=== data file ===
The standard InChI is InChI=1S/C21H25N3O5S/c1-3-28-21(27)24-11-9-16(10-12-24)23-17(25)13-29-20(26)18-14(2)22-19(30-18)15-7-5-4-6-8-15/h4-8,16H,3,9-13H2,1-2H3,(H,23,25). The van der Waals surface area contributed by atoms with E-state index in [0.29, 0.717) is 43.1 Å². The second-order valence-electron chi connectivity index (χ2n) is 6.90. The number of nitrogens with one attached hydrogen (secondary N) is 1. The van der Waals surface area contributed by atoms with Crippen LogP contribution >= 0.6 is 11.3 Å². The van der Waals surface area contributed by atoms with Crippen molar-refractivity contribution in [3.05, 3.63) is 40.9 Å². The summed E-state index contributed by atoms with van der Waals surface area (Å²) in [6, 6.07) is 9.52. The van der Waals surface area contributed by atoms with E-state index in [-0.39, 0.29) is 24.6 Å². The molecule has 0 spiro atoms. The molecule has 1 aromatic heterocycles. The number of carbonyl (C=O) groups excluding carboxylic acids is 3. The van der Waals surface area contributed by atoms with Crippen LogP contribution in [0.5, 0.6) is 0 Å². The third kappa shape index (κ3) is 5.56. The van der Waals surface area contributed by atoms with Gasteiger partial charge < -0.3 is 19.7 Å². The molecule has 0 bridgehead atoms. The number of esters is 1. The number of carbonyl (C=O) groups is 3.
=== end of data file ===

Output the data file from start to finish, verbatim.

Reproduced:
The standard InChI is InChI=1S/C21H25N3O5S/c1-3-28-21(27)24-11-9-16(10-12-24)23-17(25)13-29-20(26)18-14(2)22-19(30-18)15-7-5-4-6-8-15/h4-8,16H,3,9-13H2,1-2H3,(H,23,25). The van der Waals surface area contributed by atoms with E-state index in [0.29, 0.717) is 43.1 Å². The second-order valence-electron chi connectivity index (χ2n) is 6.90. The number of nitrogens with one attached hydrogen (secondary N) is 1. The van der Waals surface area contributed by atoms with Crippen LogP contribution >= 0.6 is 11.3 Å². The van der Waals surface area contributed by atoms with Crippen molar-refractivity contribution in [3.05, 3.63) is 40.9 Å². The summed E-state index contributed by atoms with van der Waals surface area (Å²) in [6, 6.07) is 9.52. The van der Waals surface area contributed by atoms with E-state index in [-0.39, 0.29) is 24.6 Å². The molecule has 0 spiro atoms. The molecule has 1 aromatic heterocycles. The number of carbonyl (C=O) groups excluding carboxylic acids is 3. The van der Waals surface area contributed by atoms with Crippen LogP contribution in [0.5, 0.6) is 0 Å². The third kappa shape index (κ3) is 5.56. The van der Waals surface area contributed by atoms with Gasteiger partial charge < -0.3 is 19.7 Å². The molecule has 0 bridgehead atoms. The number of esters is 1. The number of carbonyl (C=O) groups is 3.